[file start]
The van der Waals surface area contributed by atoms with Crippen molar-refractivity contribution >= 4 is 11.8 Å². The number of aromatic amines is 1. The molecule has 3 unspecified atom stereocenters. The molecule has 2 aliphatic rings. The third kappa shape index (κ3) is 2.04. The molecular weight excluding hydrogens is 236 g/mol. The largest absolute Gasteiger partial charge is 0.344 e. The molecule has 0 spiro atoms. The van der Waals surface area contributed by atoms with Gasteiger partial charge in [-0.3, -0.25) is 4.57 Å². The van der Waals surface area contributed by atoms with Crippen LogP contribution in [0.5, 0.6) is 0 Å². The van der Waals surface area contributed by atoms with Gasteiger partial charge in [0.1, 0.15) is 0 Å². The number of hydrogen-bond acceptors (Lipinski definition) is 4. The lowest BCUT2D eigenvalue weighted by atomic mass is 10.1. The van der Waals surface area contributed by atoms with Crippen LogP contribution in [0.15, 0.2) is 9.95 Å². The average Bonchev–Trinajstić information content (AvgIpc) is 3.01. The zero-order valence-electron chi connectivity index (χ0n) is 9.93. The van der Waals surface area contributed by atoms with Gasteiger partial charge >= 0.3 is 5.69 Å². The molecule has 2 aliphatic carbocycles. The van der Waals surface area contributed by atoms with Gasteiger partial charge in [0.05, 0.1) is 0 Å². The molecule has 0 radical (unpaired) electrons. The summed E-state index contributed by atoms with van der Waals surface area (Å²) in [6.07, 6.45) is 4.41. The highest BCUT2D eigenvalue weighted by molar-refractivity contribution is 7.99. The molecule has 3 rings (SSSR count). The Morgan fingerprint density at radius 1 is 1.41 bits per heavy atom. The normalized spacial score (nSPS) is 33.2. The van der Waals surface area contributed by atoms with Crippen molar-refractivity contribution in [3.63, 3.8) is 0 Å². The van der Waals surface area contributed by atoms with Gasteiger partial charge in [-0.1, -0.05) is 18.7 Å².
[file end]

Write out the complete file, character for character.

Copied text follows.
The van der Waals surface area contributed by atoms with Crippen molar-refractivity contribution >= 4 is 11.8 Å². The number of aromatic amines is 1. The molecule has 3 unspecified atom stereocenters. The molecule has 2 aliphatic rings. The third kappa shape index (κ3) is 2.04. The molecular weight excluding hydrogens is 236 g/mol. The largest absolute Gasteiger partial charge is 0.344 e. The molecule has 0 spiro atoms. The van der Waals surface area contributed by atoms with Gasteiger partial charge in [-0.3, -0.25) is 4.57 Å². The van der Waals surface area contributed by atoms with Crippen LogP contribution in [0.5, 0.6) is 0 Å². The van der Waals surface area contributed by atoms with Gasteiger partial charge in [0.1, 0.15) is 0 Å². The number of hydrogen-bond acceptors (Lipinski definition) is 4. The lowest BCUT2D eigenvalue weighted by atomic mass is 10.1. The van der Waals surface area contributed by atoms with Crippen LogP contribution in [0.15, 0.2) is 9.95 Å². The average Bonchev–Trinajstić information content (AvgIpc) is 3.01. The zero-order valence-electron chi connectivity index (χ0n) is 9.93. The van der Waals surface area contributed by atoms with Gasteiger partial charge >= 0.3 is 5.69 Å². The molecule has 2 aliphatic carbocycles. The van der Waals surface area contributed by atoms with Gasteiger partial charge in [0.05, 0.1) is 0 Å². The molecule has 0 radical (unpaired) electrons. The summed E-state index contributed by atoms with van der Waals surface area (Å²) in [6.07, 6.45) is 4.41. The highest BCUT2D eigenvalue weighted by molar-refractivity contribution is 7.99. The molecule has 3 rings (SSSR count). The Morgan fingerprint density at radius 1 is 1.41 bits per heavy atom. The normalized spacial score (nSPS) is 33.2. The van der Waals surface area contributed by atoms with Crippen molar-refractivity contribution in [3.63, 3.8) is 0 Å². The van der Waals surface area contributed by atoms with Gasteiger partial charge in [-0.1, -0.05) is 18.7 Å².